Best wishes
– Michael

Screen Shot 2017-03-07 at 17.59.30     Reply from Dr HA Sanford 

d’Arcy Thompson, I think, had a mathematical approach to development and did not understand evolution by natural selection, which is my approach.  I see the 2T concept as an incremental change, along the lines of development by natural selection.   In the world of chair design the 2T concept is perceived as a ‘paradigm change’, a reclined instead of an upright posture, and I have to accept that as being so and say so.   These alternate viewpoints may make my explanation sound contradictory and excite cognitive dissonance.

Many thanks
Henry
Screen Shot 2018-05-03 at 16.15.51

WORK-CHAIRS, a new breed with a reclined mode.

As predicted ,  back in 1998, this is begining to emerge.  We see a number of ‘work-station’ type models which include a reclined work mode and so are superior to the present (2016) upright conventional  models.  The models shown here are not 2T compliant and appear to ignore the science and are based on engineering.    They do not invite a great uptake, inspite of extensive PR.

P Bessey writes (30/6/2016) “It has taken time for the market to build, but there is definitely a movement toward other postures in the workplace. While some of that has derived from posture investigation and potential for beneficial effects on the user, other advances have emerged as a response to changing technology, new materials and a non-paper work method, as seen from the 60’s onward.   I suspect that a NASA effect is involved in some of this too. Numerous resources have been directed into space travel in recent decades and, for human travellers, that has mostly incorporated a reclined support system to encourage stress-reduction during high-load take-off and landing. So there has been a real effort to ensure that anthropomorphic needs are addressed properly when working from that position, to ensure equipment control systems can be operated successfully and without long-term harm.   There have been a number of attempts to create pod-like structures around reclined positions, to create controlled environments for audio enjoyment, meditation and relaxation. Perhaps those too, have influenced the current trend? But the main factor may well just simply be the instant communication and data access that today’s world now has available for sharing ideas.  Apart from that, it is likely that this trend has derived from the typical and gradual process in which increased knowledge, enlarged awareness and advance in technology brings. Stale markets, where things have remained much the same for decades and highly competitive markets where a cycle of fashion and small detail differences are all the consumer sees on offer, can drive the introduction of disruptive design ideas and encourage new entrants to challenge the existing status quo.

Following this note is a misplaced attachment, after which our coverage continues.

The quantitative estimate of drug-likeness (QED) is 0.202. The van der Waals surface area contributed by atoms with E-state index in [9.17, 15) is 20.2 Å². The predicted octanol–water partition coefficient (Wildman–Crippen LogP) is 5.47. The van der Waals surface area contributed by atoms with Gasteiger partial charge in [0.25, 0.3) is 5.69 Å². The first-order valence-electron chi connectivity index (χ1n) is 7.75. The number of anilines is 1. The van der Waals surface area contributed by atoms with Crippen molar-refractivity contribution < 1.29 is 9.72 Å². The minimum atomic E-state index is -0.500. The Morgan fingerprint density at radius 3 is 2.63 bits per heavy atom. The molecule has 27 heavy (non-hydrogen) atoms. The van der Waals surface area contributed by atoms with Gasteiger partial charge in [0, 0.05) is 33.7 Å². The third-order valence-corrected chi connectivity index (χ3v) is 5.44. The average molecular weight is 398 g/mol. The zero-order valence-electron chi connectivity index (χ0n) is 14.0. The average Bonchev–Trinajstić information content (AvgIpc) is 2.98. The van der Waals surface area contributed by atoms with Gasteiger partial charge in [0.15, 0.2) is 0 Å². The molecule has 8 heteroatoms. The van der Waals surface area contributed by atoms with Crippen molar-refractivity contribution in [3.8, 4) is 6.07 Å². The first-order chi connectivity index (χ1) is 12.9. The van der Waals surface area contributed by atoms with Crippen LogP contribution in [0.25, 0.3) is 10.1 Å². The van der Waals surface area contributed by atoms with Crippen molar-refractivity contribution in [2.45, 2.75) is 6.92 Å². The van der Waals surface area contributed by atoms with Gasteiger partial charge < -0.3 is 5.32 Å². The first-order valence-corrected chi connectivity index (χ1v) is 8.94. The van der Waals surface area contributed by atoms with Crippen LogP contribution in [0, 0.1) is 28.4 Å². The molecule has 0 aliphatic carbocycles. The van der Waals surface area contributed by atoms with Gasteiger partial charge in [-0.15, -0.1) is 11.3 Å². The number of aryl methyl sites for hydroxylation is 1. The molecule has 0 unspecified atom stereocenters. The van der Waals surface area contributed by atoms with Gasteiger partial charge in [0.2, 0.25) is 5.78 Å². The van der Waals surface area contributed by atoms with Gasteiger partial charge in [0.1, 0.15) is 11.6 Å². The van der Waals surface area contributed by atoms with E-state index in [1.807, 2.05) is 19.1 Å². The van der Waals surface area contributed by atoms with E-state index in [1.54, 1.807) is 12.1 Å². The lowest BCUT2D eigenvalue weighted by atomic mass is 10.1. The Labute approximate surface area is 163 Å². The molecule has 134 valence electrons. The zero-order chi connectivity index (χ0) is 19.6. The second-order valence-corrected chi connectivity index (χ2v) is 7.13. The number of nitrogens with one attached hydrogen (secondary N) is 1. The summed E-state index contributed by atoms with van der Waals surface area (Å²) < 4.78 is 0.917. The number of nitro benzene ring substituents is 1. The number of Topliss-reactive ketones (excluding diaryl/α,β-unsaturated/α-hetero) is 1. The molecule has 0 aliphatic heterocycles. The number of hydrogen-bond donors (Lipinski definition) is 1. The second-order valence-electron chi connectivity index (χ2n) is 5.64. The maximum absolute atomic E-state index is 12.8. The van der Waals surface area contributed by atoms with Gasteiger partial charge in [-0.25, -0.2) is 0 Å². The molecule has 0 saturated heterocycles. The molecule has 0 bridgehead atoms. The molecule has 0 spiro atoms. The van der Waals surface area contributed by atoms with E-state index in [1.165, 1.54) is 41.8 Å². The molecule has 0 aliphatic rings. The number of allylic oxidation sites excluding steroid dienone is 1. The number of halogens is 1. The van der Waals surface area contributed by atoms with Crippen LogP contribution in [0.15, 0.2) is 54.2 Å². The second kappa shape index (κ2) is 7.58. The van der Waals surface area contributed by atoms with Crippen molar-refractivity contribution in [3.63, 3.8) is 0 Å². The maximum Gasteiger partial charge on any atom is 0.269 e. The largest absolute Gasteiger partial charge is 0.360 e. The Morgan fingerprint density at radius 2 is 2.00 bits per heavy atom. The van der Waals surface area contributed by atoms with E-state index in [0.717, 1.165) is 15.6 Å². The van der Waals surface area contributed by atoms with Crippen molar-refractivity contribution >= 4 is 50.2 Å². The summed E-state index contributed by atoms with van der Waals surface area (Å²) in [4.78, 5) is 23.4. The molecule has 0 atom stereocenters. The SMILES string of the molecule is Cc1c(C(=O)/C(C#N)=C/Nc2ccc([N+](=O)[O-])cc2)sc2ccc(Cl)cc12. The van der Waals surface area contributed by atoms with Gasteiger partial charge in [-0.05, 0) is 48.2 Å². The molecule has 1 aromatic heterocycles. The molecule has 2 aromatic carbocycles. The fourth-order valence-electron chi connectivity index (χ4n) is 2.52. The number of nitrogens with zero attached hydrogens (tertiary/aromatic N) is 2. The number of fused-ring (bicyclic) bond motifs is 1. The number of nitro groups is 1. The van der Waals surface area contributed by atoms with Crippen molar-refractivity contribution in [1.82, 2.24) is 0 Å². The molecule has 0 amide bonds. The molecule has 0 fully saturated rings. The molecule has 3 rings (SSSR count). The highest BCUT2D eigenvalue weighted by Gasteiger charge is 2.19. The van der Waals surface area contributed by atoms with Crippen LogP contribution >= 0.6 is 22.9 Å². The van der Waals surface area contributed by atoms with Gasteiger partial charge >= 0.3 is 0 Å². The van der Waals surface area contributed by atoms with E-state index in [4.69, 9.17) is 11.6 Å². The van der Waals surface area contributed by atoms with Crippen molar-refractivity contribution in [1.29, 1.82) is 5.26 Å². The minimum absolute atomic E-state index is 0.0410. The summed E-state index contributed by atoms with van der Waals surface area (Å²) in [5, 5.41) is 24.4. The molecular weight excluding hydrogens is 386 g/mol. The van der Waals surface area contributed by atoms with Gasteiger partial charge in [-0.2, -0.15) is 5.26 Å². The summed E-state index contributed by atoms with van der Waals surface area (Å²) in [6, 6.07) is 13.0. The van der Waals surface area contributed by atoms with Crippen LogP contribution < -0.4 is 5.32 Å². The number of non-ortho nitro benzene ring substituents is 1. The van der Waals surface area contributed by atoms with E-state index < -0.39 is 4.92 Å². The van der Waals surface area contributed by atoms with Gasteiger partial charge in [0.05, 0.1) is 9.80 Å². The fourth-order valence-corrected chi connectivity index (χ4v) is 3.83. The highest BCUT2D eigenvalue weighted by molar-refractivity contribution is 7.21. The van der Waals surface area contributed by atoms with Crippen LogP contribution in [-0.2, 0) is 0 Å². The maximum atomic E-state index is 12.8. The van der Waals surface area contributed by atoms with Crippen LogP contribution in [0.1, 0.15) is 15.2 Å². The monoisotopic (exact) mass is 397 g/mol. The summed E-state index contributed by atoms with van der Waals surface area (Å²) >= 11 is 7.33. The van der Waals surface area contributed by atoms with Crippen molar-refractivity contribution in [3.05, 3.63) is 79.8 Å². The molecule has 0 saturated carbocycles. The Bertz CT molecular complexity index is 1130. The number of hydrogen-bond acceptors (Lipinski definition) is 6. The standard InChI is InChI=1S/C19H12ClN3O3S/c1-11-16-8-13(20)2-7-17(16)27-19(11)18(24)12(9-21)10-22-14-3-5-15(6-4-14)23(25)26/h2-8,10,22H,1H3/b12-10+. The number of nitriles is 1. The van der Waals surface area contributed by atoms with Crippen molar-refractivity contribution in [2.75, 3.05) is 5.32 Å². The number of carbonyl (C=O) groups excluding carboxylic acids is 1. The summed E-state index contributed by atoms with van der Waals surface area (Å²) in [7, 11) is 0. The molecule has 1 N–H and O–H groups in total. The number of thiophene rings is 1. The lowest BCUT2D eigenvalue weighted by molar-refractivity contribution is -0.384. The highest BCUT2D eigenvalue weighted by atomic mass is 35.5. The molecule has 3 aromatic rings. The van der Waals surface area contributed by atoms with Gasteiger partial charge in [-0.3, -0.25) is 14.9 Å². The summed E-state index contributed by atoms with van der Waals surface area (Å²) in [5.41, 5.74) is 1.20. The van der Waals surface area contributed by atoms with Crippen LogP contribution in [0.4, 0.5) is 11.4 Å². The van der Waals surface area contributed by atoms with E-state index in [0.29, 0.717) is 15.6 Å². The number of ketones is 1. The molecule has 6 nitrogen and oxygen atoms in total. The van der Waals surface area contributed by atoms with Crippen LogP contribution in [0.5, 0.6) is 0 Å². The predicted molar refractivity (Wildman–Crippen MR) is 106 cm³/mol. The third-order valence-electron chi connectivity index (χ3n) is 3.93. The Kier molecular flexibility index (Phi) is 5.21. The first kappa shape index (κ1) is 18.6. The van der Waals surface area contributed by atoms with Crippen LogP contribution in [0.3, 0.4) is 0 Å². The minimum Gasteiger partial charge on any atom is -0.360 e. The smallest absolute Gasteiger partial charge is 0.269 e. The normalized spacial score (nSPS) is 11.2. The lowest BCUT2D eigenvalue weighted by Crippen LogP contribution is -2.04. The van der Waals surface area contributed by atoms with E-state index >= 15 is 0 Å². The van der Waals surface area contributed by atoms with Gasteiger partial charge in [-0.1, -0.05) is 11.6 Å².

Perhaps that is what we are beginning to see?
Best regards  Peter”

 

ALTMARK

AltmarkNow, in 2015, a chair is proposed, the Altmark that has at least an upright and reclined work position as I had been recommending since 1998.  However deficient in biomechanics (ergonomic) optimisation, with reservations, it is  potentially the best work-chair in the market. (http://altwork.com).

Did they see my web-page for the 2T concept which has been in the public domain since 1998, later upgrade to the 3M (2T = 3M) & 4M the optimised default  against which the ergonomics of any chair can be assessed?  Or did they arrive at this independently?  I fear it was the latter and the chance of a simpler, more ergonomically optimised and more elegant model was missed.

It also has a ‘stand’ facility so in this respect is approaching the 4M workstation→.  I have not seen this chair and so cannot assess the reclined configuration.   It incorporates iliac support (at least, I hope iliac and not lumbar), which is required in the upright mode but might be excessive for the reclined mode.  The reclined configuration can be deeply adverse as can be found in some dental reclined chairs.

   From the photographs it does not seem to be 2T compliant.  There appears to be intermediate  position adjustment in the transitional mode, which at best, gives no biomechanic advantage and was probably intended to add comfort → .   Misled by ” that treacherous guide  which only turns up truthfully when the ergonomics are fully correct”.   If this mode becomes a part of the unstable intermediate mode it allows a faster transition and also gives the user the choice for dynamic motion and rehabilitation.   Scrapping a fixed intermediate mode reduces manufacturing costs.    Not having had an opportunity to see this chair, I cannot comment further on the ergonomics.